What did you answer? Did you say "That's the last moments of the lives of thousands of people"? Or "That's a vile act of mass murder"? Or "That's the beginning of a lifetime of suffering for everyone who loved someone who died at the World Trade Center"?

Wrong! The right answer is: that is an OPPORTUNITY, an ENORMOUS OPPORTUNITY:

"Through my tears I see opportunity." – George Bush, September 20, 2001

"If the collapse of the Soviet Union and 9/11 bookend a major shift in international politics, then this is a period not just of grave danger, but of enormous opportunity. Before the clay is dry again, America and our friends and our allies must move decisively to take advantage of these new opportunities." – Condoleezza Rice, April 29, 2002

2. What is this?


This question is a little harder. Some people might answer, "That's the result of an Al Qaeda bombing of a hotel in Mombasa, Kenya on November 28, 2002 aimed at Israeli tourists." Others might say, "It's the place where terrorists murdered 13 people, including ten Kenyans and Israeli brothers Noy and Dvir Anter, ages 12 and 13." Or, "That's the place where, CNN reported, 'screaming children covered in blood searched desperately for their parents amid the wreckage.'"

They would also be wrong. The correct answer is, that is a GOLDEN OPPORTUNITY:

"Foreign Minister Benjamin Netanyahu, meeting with ministry staff in the aftermath of the Kenya attacks, said that the incidents had presented Israel with a 'golden opportunity' to strengthen its strategic ties with the United States and other Western countries."

3. What is this?


Some might guess, "That's a five-year-old Iraqi girl covered in the blood of her parents, who'd just been murdered by U.S. soldiers." Or, “That’s something that every American should be atoning for until the day we die."

But again, that would be wrong. The right answer is, that's yet another GOLDEN OPPORTUNITY:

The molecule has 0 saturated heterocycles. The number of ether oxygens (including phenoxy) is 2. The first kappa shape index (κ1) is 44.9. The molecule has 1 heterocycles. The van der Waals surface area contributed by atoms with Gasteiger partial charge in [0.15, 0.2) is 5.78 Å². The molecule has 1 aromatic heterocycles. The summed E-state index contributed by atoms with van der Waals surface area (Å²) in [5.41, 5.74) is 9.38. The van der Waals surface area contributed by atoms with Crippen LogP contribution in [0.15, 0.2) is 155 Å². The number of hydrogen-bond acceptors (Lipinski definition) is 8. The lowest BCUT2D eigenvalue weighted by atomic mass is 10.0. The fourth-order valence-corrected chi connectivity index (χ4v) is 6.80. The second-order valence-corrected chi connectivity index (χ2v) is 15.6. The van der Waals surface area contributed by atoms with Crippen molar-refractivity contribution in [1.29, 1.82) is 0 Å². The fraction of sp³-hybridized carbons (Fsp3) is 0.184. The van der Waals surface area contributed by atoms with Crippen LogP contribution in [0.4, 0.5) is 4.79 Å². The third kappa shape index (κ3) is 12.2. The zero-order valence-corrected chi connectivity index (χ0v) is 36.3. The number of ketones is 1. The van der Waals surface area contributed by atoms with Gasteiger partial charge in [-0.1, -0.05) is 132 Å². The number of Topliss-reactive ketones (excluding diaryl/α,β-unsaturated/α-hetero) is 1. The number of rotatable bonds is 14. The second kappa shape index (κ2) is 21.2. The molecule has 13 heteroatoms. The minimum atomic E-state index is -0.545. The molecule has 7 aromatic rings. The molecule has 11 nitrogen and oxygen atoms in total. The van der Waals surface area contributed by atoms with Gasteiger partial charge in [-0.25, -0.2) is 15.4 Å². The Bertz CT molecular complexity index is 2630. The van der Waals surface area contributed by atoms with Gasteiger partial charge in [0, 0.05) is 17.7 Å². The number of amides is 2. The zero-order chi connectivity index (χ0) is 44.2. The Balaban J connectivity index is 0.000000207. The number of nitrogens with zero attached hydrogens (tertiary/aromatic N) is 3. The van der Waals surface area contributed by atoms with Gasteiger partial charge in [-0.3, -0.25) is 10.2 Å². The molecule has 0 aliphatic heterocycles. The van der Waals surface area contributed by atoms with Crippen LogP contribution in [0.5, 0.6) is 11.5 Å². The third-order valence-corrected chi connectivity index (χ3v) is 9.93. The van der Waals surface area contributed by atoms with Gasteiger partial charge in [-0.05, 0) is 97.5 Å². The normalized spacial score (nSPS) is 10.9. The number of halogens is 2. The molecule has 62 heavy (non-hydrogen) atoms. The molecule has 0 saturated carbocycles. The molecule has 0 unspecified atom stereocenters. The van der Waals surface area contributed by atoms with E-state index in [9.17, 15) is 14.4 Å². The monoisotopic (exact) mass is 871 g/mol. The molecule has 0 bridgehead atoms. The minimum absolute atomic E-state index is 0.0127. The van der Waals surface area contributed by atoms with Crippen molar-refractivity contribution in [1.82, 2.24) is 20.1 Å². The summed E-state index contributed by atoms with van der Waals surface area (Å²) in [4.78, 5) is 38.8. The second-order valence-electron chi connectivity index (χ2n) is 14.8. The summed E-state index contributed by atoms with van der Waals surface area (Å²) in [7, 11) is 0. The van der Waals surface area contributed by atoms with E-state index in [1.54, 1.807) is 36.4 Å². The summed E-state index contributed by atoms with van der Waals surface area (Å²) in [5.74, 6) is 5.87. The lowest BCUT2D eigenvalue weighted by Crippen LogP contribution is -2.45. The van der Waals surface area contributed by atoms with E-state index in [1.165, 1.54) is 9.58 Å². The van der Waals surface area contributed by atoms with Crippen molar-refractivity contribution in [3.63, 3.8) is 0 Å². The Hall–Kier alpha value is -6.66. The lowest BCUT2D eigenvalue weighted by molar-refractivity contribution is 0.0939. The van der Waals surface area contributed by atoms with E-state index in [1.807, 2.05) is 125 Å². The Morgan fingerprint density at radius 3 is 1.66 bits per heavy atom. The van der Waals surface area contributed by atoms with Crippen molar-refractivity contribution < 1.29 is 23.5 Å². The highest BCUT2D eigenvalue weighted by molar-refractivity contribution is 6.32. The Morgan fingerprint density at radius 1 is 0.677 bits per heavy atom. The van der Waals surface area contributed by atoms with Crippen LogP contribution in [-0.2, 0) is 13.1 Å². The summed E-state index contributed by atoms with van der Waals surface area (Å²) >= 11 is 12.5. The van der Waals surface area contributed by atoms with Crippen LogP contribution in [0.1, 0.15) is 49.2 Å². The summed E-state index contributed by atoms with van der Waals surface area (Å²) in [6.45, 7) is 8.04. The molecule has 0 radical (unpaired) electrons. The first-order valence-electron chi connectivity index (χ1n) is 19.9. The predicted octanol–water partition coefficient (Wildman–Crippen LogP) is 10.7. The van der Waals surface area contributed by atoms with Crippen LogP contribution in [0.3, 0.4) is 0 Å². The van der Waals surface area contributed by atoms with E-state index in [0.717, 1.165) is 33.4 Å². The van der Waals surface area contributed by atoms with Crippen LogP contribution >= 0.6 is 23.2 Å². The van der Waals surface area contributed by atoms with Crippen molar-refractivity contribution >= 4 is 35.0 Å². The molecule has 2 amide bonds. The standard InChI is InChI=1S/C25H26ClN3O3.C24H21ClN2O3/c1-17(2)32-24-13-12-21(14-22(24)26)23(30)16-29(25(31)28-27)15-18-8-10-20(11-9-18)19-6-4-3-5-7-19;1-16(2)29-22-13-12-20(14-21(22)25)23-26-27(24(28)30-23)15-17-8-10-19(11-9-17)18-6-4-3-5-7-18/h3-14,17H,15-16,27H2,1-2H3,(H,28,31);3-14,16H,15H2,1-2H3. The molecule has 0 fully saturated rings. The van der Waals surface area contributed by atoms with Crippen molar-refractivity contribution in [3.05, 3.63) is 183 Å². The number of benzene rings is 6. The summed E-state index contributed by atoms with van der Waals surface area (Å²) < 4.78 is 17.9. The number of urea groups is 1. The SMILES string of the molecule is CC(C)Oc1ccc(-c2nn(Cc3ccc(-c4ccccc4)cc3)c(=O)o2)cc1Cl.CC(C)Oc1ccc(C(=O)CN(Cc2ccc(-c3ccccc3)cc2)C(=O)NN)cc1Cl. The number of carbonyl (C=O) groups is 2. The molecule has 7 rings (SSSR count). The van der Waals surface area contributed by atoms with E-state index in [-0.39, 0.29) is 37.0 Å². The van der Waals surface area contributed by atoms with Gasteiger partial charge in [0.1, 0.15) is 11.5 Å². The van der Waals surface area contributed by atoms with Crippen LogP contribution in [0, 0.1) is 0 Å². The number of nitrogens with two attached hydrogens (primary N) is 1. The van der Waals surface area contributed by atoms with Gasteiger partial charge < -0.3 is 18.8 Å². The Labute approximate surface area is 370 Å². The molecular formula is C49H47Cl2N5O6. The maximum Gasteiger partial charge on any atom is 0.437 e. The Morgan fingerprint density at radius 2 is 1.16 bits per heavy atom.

"Targeting America in Iraq in terms of economy and losses in life is a golden and unique opportunity. Do not waste it only to regret it later." – Osama bin Laden, December, 2004

Probably the point here is clear. But I'll go ahead and spell it out.

For normal people, it's an unmitigated tragedy when their fellow citizens are killed in terrorist attacks or wars. Normal people cry, become afraid, and think of children who now have no parents and parents who now have no children.

For our would-be "leaders," however – in every country – the situation is different. Of course, they pretend to feel the same as normal people. They give teary-eyed speeches about sorrow and suffering.

And yet, behind their tears, there seems to be something else. When they think no one is looking, you glimpse another expression flitting across their face. You think it couldn't be. But – yes, incredibly enough, they're smiling. Because before the bodies are cold, before the mothers have stopped shrieking, our leaders are thinking:


And for them it is. It's an opportunity for them to do whatever they wanted to do before, but couldn't get away with. It's an opportunity for them to smear anyone who criticizes them as disloyal. It's an opportunity for them to become much more powerful than they ever could be in peacetime. Leaders love war. That's why there's so much of it.

It's understandably hard for normal people to come to terms with this. It's scary to believe your leaders may secretly be, uh, not so sad if you die. But all you have to do is listen to them, and they'll tell you.

Can we change this? Maybe. But the first step in changing reality is facing it, no matter how ugly and frightening it is.

Happy September 11th.

—Jon Schwarz

Posted at 02:26 PM | Comments (24)